Oh, and large document projects for those times when you can’t e-file and e-serve the whole enchilada? You can use specialized legal document printers instead of spending an arm and a leg on a fancy printer/scanner that sits half the time. I have found legal document printers in more than one city to be prompt, smart, professional, and a great dollar value. I like to be frugal, but the $10.00 used inkjet printer from the thrift store is likely to choke and die an hour before you need to get in the car with your three sets of documents.
Carefully consider whether you need to hire assistants and shoulder the payroll of another person all by yourself. I get it – some practices that are higher-volume than my particular practice area, you do need help (or at least someone with more patience than yourself to answer the phone). But often, you only need it sporadically. Instead of hiring an assistant, paralegal or associate to come in every day, price shop remote answering services, and use independent contractors.
Maintain a hobby, especially one that gets you in fresh air, challenges you and gets your heart rate up. Surfing or skiing might not be up your alley, but hiking, cycling, jogging the 3-mile route at the park or whatever works for you is going to make you a smarter, calmer person and you will likely spend less money on other things. Cities are fun but they aren’t natural environments. Lawyers are rarely completely location-independent because we provide an essential human service, but if you are smart about it, you can build in enough flexibility to get outdoors, travel, and provide excellent service to your clients.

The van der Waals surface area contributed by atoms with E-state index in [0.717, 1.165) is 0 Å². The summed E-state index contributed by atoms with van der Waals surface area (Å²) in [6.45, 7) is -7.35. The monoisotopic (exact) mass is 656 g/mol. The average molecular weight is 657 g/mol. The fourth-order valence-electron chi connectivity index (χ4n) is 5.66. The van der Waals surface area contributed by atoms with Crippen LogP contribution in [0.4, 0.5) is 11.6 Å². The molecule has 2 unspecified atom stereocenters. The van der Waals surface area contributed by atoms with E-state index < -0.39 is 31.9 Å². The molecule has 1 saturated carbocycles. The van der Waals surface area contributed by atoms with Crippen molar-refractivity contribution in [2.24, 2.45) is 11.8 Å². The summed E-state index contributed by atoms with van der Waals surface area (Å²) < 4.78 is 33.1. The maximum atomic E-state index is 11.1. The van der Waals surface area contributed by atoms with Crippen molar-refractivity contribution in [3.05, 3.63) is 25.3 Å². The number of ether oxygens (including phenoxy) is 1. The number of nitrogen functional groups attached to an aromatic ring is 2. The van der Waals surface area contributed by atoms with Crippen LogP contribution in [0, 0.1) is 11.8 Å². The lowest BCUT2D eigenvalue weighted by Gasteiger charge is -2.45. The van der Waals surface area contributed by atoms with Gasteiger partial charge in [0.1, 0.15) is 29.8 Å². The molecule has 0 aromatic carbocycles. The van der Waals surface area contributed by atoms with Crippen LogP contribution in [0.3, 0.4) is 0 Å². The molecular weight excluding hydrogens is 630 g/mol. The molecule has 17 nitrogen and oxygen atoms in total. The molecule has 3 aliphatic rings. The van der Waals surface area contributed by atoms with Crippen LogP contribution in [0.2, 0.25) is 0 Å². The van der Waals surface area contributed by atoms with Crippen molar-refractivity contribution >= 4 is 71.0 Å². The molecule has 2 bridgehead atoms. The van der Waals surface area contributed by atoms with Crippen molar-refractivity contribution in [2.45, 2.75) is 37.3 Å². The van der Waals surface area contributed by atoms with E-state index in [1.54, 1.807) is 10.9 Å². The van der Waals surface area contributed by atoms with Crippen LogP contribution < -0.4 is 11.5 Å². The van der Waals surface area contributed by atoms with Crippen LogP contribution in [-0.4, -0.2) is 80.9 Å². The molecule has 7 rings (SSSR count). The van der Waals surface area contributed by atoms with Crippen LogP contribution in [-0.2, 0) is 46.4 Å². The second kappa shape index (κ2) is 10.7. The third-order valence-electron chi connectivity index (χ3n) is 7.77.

Maintain a capsule wardrobe so you can look sharp at work, and still afford nice outdoor gear. This tip is especially helpful for women, who are more often victims of the “tyranny of choice” and “decision fatigue” and sometimes need warmer (read: more expensive) outdoor gear. Even if you are in court every day, if you keep your wardrobe to basic, classic, and neutral items, you will save money, and not be one of those poor souls who wears the atrocious getups to court (we’ve all seen them). Inexpensive clothes in neutral colors don’t look as inexpensive as loud prints, investment pieces in neutral colors will last for a decade, and you won’t waste as much time figuring out what to wear. You don't need to buy a designer handbag to look like you have your act together. Invest in a long-lasting briefcase; the ones made by Filson right here in Seattle are durable, American made and look hip. I can even carry my scanner in mine -- I've had the same Fujitsu s1300 for five years and it is still going strong. Then if you need a nice wetsuit or properly-fitting boots that will make your outdoorsy time fun and save you a lot of cold complaining misery, you can get it without feeling guilty.
Don’t feel guilty about the time you spend on yourself, or compare yourself to the people who brag-complain about their 80-hour week and worry if you are doing something wrong. Review the concept of “diminishing returns.” If you are mindful about your work, your health, and your spending, you really do not need to work that much every week of the year to make a great living and stay sane.
In summary, a low-overhead solo professional practice, done mindfully and with some discipline, can be an excellent way to create balanced success in more than just one area of your life. Questions for me or tips of your own? Please find me on twitter @lawyerhutch or at the top of the Northway chair.
Footnote and disclosure: After six years of being a happy Harvest customer, I am now affiliated with the Harvest reseller program. SE Coaching, LLC earns a small commission for the first year of each customer’s subscription who signs up with the code HUTCH. If you sign up with the discount code HUTCH, you receive a 50% discount off your first month with Harvest. You can also give it a trial run for free to make sure it's for you. https://www.getharvest.com/features/time-tracking